A SINGLE mother who jetted off for a holiday in Tenerife, leaving her four young children in the care of a 16-year-old, was yesterday found guilty of cruelty.
Amanda Woods was convicted of four charges by a majority verdict at Warrington Crown Court.
Her offences came to light after firefighters were called to a blaze at her home in Haryngton Avenue, Bewsey, Warrington, in January this year.
The four children, all aged under 10, were rescued by fire crews, along with their 16-year-old aunt and her 17-year-old boyfriend.
Woods, 28, was contacted in Tenerife and returned home early from her holiday two days later. She was arrested at Manchester Airport.
Judge David Hale yesterday adjourned sentence for three weeks and remanded the defendant on bail.
He told her: 'I am not going to send you to prison. No harm came to the children.
'You must co-operate with the Probation Service who will prepare a report on you.'
The court heard that Cheshire Social Services had been involved with the family for some years.
The youngsters were placed on the 'at risk' register and there had been concerns about Woods' baby-sitting arrangements.
She had been told the 16-year-old aunt was not considered a suitable person for long-term baby sitting.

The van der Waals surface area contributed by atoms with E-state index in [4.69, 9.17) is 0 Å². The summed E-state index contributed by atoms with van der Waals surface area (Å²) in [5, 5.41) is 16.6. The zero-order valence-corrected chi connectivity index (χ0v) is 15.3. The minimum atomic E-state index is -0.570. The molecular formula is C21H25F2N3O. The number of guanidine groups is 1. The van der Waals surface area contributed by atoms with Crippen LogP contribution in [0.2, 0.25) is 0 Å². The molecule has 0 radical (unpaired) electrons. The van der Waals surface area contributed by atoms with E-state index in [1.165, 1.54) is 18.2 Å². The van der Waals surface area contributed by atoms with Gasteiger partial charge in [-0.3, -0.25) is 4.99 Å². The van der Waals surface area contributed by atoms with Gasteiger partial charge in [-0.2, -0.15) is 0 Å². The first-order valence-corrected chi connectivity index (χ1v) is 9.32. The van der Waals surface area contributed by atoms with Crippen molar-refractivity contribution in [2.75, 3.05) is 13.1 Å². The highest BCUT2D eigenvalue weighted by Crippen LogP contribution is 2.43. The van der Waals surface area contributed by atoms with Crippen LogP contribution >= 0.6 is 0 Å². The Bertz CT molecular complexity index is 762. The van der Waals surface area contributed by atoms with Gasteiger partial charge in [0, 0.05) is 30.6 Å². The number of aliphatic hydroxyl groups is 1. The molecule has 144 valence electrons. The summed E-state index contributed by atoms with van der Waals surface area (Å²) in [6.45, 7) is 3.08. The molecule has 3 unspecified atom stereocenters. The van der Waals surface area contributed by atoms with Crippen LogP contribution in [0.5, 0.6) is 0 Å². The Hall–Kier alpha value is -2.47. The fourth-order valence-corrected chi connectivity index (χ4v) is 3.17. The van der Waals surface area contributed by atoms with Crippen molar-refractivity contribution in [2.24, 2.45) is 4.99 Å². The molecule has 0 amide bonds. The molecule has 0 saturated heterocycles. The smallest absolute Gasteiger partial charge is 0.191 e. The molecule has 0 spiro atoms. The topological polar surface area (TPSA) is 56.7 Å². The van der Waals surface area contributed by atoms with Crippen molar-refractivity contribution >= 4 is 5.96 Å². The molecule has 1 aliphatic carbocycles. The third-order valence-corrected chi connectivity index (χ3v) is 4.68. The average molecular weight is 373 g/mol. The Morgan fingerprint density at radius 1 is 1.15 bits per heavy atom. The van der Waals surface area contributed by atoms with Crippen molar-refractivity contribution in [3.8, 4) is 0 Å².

Woods did not inform social services she was going on holiday, even though she had booked it almost a year in advance.
Matthew Dunford, prosecuting, told the court that social services had warned the mother about leaving her children in the care of the 16-year-old on previous occasions.
Once a social worker had visited the house and found her looking after the children.
Two had dirty nappies and there was a bowl of vomit by the settee. Three teenage girls were asleep in a bed.
Woods told the court she had booked the holiday because she felt she needed a break. She had won £250 on a lottery and paid the balance in instalments.
She said the father had agreed to look after her children while she was away but telephoned her two days before she was due to leave to say he could not do so.
Her mother, who lived two doors way, agreed to cash her benefit, shop for food and give the children their medicine, and her sister agreed to stay with them at night. Two friends, aged 17 and 18, agreed to stand in on occasions when her sister could not cover.
She had no reservations about her sister caring for her children or her boyfriend or other friends keeping her company.
Asked by Mr Dunford if she still considered the arrangements were adequate and proper, she replied: 'Yes.'
She had not felt it necessary to inform social services she was going to Tenerife, but understood her mother had told them she was going on holiday.